Based on my experience in the power industry and our work on power plants, I am inclined to respectfully disagree with Ms. Amell. As I understand it, an individual has already entered a confined space (per 29 CFR 1910.146(b)) and then is exposed to a fall hazard greater than 6'. I don't believe the LOI is applicable in this case. This is similar to the hot deck on a precipitator in a power plant. In that situation, I believe that the space would be a PRCS per 1910.146(b). Obviously, an assessment should be performed prior to the execution of any work in the space. I would also have to (again, repectfully!)disagree with Dr. McClellan regarding common sense. In the early 20th century, it was common sense to test for voltage on a conductor by touching the conductor with the thumb and forefinger. Obviously this is not a good idea. Common sense is merely a collective belief in some process or procedure, and that that belief is right or correct. I would put forth that every task in the workplace be planned and that plan then executed. If during the execution of the task, a situation arises that was not planned for, then we step back and re-assess our plan and address the new issue rather than "shooting from the hip" or just plowing through. My opinions are based on years of experience in the electrical construction industry and the industrial hygiene field. Mark R. Ellison Corporate Safety Director Sachs Electric Company Telephone: 636.532.2000, ext. 270 Facsimile: 636.532.8980 "Plan Safety - Work Safely" -----Original Message----- From: DCHAS-L Discussion List [mailto:DCHAS-L**At_Symbol_Here**LIST.UVM.EDU] On Behalf Of Diane Amell Sent: Monday, December 03, 2007 4:47 PM To: DCHAS-L**At_Symbol_Here**LIST.UVM.EDU Subject: Re: [DCHAS-L] Confined Space question Hello everyone! I'm sorry, but what I can address are the regulations and their interpretations; i.e., the legal OSHA requirements. In this case, rightly or wrongly, I interpreted his question as trying to classify the space as defined under 1910.146. We certainly encourage employers to go over and above the standard requirements, especially given that some of them are 30+ years old. (Actually I held off answering this earlier, in hopes that someone else would, but alas and alack, only Pat Thomas did.) - Diane Amell, MNOSHA This e-mail and any attachments are confidential and may be privileged information. If you are not the intended recipient, or the person responsible for delivering it to the intended recipient, please notify the sender immediately by replying to this message and destroy all copies of this message and the attachments. Unless otherwise noted, the opinion expressed above is provided by a staff member of the Minnesota Occupational Safety and Health Compliance Division. This response is not binding. You may request a formal opinion from the Minnesota Occupational Safety and Health Compliance Division. For details, visit our website at www.doli.state.mn.us/mnosha.html and click on "How to request a formal opinion". >>>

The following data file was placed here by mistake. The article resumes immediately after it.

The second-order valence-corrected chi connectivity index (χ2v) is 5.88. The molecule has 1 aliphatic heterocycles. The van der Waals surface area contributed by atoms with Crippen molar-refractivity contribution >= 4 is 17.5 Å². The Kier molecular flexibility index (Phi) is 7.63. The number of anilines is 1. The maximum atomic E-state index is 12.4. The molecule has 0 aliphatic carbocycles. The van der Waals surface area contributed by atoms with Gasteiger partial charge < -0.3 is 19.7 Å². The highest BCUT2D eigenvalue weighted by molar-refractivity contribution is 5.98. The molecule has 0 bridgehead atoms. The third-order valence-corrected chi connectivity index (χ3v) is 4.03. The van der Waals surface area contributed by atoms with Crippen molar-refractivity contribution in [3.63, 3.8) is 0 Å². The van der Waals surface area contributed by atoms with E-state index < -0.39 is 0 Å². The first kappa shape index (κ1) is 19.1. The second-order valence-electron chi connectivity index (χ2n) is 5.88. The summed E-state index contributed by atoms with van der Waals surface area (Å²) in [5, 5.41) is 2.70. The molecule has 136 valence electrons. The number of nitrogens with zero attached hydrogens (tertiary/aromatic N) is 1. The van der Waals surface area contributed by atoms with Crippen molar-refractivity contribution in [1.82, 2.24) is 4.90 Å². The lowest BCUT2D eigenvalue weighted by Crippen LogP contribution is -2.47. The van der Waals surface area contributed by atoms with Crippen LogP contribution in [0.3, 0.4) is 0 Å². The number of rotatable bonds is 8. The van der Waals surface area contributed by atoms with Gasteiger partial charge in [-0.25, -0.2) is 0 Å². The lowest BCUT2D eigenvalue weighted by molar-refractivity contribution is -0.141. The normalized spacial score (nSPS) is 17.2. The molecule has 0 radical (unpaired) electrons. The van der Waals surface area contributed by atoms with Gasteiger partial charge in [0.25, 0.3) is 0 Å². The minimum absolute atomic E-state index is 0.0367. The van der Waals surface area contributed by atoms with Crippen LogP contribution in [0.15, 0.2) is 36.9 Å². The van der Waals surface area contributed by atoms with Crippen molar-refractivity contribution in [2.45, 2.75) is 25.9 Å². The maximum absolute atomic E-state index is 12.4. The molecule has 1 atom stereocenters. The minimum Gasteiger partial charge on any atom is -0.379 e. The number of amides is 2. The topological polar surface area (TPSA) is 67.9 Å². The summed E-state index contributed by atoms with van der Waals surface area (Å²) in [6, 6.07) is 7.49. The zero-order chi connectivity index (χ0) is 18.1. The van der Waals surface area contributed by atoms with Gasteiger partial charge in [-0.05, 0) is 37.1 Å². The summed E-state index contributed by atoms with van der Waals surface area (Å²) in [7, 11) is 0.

12/3/2007 3:15 PM >>> I suggest that at the first step one should ask if it makes COMMON SENSE to treat it as a confined space without any consideration of the regulations. A part of the COMMON SENSE approach is to ask if you were personally involved as a worker how would you like to see it handled. If the answer is you would like it treated as a confined space than ask the Plant Manager if he wants to substitute and be the first worker who proceeds if it is not treated as a confined space. COMMON SENSE and Professional Judgement should always be used before addressing regulations and definitions. Roger Roger O. McClellan, DVM, MMS, DSc(Honorary), Dipl-ABVT, Dipl-ABT, Fellow-ATS Advisor, Toxicology and Human Health Risk Analysis 13701 Quaking Aspen Place NE Albuquerque, NM 87111 Tel: 505-296-7083 Fax: 505-296-9573 E-mail: roger.o.mcclellan**At_Symbol_Here**att.net -------------- Original message from Diane Amell : -------------- > If I understand correctly what the scenario is, it is not a > permit-required confined space per the federal OSHA memo of > interpretation found at > http://www.osha.gov/pls/oshaweb/owadisp.show_document?p_table=INTERPRETA TIONS&p_ > id=22697. > This is, of course, if the before-mentioned dust explosion hazard does > not exist. > > - Diane Amell, MNOSHA > > > >>> "Gary M. Kehoe" 11/28/2007 5:28 PM >>> > > First I apologize for the cross posting. This issue is not as > interesting as the one Irwin posted on the AIHA list earlier today but > he is a hard > act > to follow. > > We have a situation where the top of coal silos need to be accessed > (the silos are not entered) on a routine basis to vacuum accumulated > coal > dust. > The silos are not entered at any time during this activity. The top of > the silos are accessed via a hatch in the floor of a room above and an > attached ladder. The space between the floor above and the top of the > silos is approximately 4-5 feet. The silos themselves reside in the > open space below this room that is essentially wide open. Due to the > location of structural steel in the area above these silos, they > cannot be accessed any other way and movement between the silos is not > possible. The space between the top of the silos and the floor above > is not sealed but the > structural steel blocks access and limits movement. In some cases you > can > see the top of the silos from adjacent walkways in the boiler room > though. > And you can usually see into the boiler room from the top of the silo > but > what you see is limited by the structural steel in the area. > > The atmosphere in this area is the same as the room in which the > bunkers reside and there are no atmospheric hazards present. Just to > be completely clear, the air in this area is the same atmosphere as in > the entire boiler room and routine work being done in the area would > not generate a hazardous atmosphere. > > Strictly speaking the area has limited access, is not intended for > continuous occupancy, and can be entered to perform work so it meets > the > definition of a confined space. There is a fall hazard in that a > worker could fall off one of the silo tops but there is no atmospheric > hazard. > Where I am having a little heartburn is trying to explain to the > station that this meets the criteria of a confined space. Their > analogy is accessing a tank top outside via climbing down a ladder > from a platform. > Would that be treated a confined space? Not in my book although it > meets the criteria, it is not "confined". What is your opinion on how > this > space should be classified and treated? > > Thanks for your input. > > Gary M. Kehoe, CIH > Senior Industrial Hygienist > Midwest Generation EMG > 773-650-5732 > 312-925-1813 (C) > 312-788-5533 (F) This e-mail transmission, and any of its attachments, may contain information that is confidential and may be privileged. This e-mail is intended only for the addressee(s) named above. If you receive this e-mail in error, please do not read, copy or disseminate it in any manner. If you are not the intended recipient, any disclosure, copying, distribution or use of the contents of this information is prohibited and may be unlawful. If you have received this communication in error, please reply to the sender immediately by reply e-mail and/or by telephone, informing the sender that the message was misdirected. After replying, please erase it from your computer system. Thank you.